I liked mostly the rock music that was on at the time, but I liked some of the pop stuff, too. Then Nirvana hit. At just the right time in my life. I bought most of the bands Kurt Cobain talked about in interviews, or things I saw on 120 Minutes, and I was friends with kids who knew a lot of music from skate videos and showed me bands. In a small town in the 90’s, you kind of had to dig.

Aside from Nirvana, I was also into Dinosaur Jr, Pavement, Sebadoh, Superchunk, Polvo, My Bloody Valentine, Slowdive, Swirlies, and Lilys. Guided By Voices got me into 60s stuff….The Beatles, The Rolling Stones, The Zombies. The Kinks are my favorite. And Bowie was big for me. Still is.

When did you write your first song? What was it about?

I don’t really right songs about anything to be honest. I don’t write lyrics, I write music and put sounds together.

The first band I was in was called True Romans. Our first song was called “Pretzel Man.” I’m not sure what it was about… You’d have to ask the singer.

What influences your writing?

I’m influenced by lots of things around me. I’m a visual artist, too, so I’m influenced by most creative things and that feeds all the creative outlets in my life.

Going to shows. Walking around. Seeing art. Just about anything that is created or produced by someone has something you can pull from it. Coffee.

What aspects of life excite you and stir your affections, fuel your passions?

Art and music from friends. I have a lot of inspiring friends.

When did you play your first gig? What emotions and thoughts ran through your head after finishing?

I don’t remember much about early gigs, but I do remember it was back in high school and I didn’t face the crowd. I had my back to them for like the first five shows or so. I was pretty nervous and not very comfortable with my instrument so it took a lot of concentration. But I have always loved playing in front of people.

Do you get pumped or nervous pre-show?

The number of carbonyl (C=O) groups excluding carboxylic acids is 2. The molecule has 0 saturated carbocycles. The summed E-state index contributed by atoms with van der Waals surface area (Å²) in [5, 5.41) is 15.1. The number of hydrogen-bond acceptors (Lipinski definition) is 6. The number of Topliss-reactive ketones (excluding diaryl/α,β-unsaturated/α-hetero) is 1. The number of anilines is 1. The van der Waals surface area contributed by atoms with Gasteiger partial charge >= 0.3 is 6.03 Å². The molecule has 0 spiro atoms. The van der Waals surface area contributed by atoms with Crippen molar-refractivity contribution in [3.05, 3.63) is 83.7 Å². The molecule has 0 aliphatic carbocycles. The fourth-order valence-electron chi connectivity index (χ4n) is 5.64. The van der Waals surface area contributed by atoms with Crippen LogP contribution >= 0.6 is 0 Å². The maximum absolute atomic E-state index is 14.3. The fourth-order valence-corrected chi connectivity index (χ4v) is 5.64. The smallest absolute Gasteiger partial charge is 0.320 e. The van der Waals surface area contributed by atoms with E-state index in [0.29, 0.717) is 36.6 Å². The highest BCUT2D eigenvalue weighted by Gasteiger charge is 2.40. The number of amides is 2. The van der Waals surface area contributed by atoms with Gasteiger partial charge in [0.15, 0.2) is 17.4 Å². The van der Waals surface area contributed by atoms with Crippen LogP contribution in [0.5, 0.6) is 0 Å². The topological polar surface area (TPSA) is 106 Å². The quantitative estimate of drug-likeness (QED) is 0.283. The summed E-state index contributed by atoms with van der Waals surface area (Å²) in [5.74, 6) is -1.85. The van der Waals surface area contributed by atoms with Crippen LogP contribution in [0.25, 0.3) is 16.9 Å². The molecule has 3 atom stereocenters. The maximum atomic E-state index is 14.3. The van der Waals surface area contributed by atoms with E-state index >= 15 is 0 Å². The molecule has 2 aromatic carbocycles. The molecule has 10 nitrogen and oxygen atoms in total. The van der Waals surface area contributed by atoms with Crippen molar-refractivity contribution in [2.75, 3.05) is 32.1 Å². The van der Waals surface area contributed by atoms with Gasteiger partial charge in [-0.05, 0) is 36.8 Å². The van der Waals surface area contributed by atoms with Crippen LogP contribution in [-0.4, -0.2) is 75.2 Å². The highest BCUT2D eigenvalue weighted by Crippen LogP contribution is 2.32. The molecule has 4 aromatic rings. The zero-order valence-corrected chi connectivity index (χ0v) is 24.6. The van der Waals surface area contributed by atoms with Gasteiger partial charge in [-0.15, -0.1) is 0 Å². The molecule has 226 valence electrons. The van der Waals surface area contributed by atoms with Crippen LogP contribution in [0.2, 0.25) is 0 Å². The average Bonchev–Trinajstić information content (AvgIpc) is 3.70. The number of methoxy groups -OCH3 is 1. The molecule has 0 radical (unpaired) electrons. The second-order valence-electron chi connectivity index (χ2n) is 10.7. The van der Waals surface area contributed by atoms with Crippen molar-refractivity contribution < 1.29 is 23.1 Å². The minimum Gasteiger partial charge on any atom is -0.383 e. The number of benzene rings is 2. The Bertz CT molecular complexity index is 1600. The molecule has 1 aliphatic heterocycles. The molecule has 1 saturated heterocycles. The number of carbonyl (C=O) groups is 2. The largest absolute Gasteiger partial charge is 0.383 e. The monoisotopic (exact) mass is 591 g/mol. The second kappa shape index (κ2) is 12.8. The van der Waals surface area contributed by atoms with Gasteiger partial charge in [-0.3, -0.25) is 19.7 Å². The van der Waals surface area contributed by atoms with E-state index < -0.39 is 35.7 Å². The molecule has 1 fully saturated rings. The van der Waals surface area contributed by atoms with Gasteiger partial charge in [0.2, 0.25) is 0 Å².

Most shows I’m pretty pumped. Most of the time, once you get up there, you can just lose yourself in what you’re playing if you have a good command of what you’re doing.

It’s been a little crazy lately getting a new project together and off the ground. You play shows where there are lots of friends in the audience, and that makes me pretty nervous. When you are presenting something new, the confidence isn’t always there. It’s definitely something you have to work up to. I think we are still feeling it out, but sometimes the nervous energy brings out things that are strong.

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What does a day in the life of a modern-day songwriter look like from your perspective?

It’s a great time for writing. Society is very open. People are consuming so many different styles of music so fast, and you can take so many of the different styles and mix them up to make new things.

Since New Boss is just starting out, it’s been fun to write for–No rules! It feels wide open. I’ve had the opportunity to revisit some ideas for songs and directions in style and sound that I’ve had for years. One of the songs we are playing I put together musically ten or more years ago.

What do you want people to take from hearing your music? As a fan, what do you also want people to take from experiencing your live show?

At this point we are still figuring out what we are doing as a band, but in general I want the show to be fun, simple, have some energy. Even if it’s just in small bursts for now. We will evolve, I’m sure. All bands do.

What does the not-so-distant future hold for you and New Boss?

We are going to work on some demos this month, get ideas down, groom them, and play some shows this summer on the East Coast. I hope.

I want us to play out and record as much as we can.

Lastly, describe yourself in 10 words.

Impatient, strong, positive, restless, sensitive, productive, active, friendly, resourceful, creative.